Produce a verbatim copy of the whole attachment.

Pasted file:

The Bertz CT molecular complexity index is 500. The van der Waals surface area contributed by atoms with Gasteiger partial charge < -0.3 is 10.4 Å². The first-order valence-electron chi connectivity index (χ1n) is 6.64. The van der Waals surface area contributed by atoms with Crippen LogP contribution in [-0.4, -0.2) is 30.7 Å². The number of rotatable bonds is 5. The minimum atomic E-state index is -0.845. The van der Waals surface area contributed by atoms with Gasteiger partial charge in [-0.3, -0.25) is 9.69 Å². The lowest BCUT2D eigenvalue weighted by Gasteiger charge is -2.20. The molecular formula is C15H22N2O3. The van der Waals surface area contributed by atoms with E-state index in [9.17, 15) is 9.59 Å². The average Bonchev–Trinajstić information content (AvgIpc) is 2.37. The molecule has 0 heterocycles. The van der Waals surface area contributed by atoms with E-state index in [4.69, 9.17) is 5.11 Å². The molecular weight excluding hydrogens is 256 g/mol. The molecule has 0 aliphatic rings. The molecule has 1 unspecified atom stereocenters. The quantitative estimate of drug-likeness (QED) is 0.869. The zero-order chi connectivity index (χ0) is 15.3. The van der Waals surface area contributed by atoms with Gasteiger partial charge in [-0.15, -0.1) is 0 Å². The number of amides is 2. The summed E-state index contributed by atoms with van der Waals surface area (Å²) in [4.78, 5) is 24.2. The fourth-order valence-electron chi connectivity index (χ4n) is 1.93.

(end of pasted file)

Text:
The Bertz CT molecular complexity index is 500. The van der Waals surface area contributed by atoms with Gasteiger partial charge < -0.3 is 10.4 Å². The first-order valence-electron chi connectivity index (χ1n) is 6.64. The van der Waals surface area contributed by atoms with Crippen LogP contribution in [-0.4, -0.2) is 30.7 Å². The number of rotatable bonds is 5. The minimum atomic E-state index is -0.845. The van der Waals surface area contributed by atoms with Gasteiger partial charge in [-0.3, -0.25) is 9.69 Å². The lowest BCUT2D eigenvalue weighted by Gasteiger charge is -2.20. The molecular formula is C15H22N2O3. The van der Waals surface area contributed by atoms with E-state index in [9.17, 15) is 9.59 Å². The average Bonchev–Trinajstić information content (AvgIpc) is 2.37. The molecule has 0 heterocycles. The van der Waals surface area contributed by atoms with E-state index in [4.69, 9.17) is 5.11 Å². The molecular weight excluding hydrogens is 256 g/mol. The molecule has 0 aliphatic rings. The molecule has 1 unspecified atom stereocenters. The quantitative estimate of drug-likeness (QED) is 0.869. The zero-order chi connectivity index (χ0) is 15.3. The van der Waals surface area contributed by atoms with Gasteiger partial charge in [-0.15, -0.1) is 0 Å². The number of amides is 2. The summed E-state index contributed by atoms with van der Waals surface area (Å²) in [4.78, 5) is 24.2. The fourth-order valence-electron chi connectivity index (χ4n) is 1.93.